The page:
This Pulitzer Prize-winning narrative will appeal to anyone interested in the Civil War. In a recent interview, McPherson said, “To understand the society in which they live, Americans need to understand how it got that way, and the Civil War determined a large part of how it got that way.” This book has been helping Americans better understand the Civil War for 30 years now.

McPherson is an outstanding historian who also happens to be a fine writer. In Battle Cry, there are insightful portraits of McClellan, Lincoln, Grant, and other important figures. Despite being almost 900 pages with lots of footnotes, it reads like a thriller. An early reviewer of the book in The New York Times wrote, “Mr. McPherson is wonderfully lucid. Again and again, hopelessly knotty subjects (for example, Lincoln’s relations with the radical Republicans) are painlessly made clear.”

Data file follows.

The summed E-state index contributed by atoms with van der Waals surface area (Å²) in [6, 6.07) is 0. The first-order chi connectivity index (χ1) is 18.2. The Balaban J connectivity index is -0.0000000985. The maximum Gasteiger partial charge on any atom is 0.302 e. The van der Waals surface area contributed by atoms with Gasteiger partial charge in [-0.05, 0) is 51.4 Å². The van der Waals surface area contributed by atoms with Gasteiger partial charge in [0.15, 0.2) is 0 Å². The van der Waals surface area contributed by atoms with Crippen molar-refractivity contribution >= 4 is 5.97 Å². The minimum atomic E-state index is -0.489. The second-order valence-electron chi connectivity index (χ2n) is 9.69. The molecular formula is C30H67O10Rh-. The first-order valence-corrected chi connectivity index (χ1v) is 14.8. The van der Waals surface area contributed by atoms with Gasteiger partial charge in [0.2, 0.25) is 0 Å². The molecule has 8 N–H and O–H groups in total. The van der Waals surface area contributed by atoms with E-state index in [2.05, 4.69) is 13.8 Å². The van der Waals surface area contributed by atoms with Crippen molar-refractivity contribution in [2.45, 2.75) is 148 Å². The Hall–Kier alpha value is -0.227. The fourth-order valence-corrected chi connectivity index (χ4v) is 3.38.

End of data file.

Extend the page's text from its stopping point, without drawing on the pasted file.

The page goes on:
2. Freedom National by James Oakes
President Lincoln, in his Second Inaugural address, stated that, “One-eighth of the whole population were colored slaves, not distributed generally over the Union, but localized in the southern part of it. These slaves constituted a peculiar and powerful interest. All knew that this interest was somehow the cause of the war.” James Oakes, in this excellent book, recognizes the central importance of slavery in the war, and focuses on the origins and implementation of the abolition of slavery in the United States.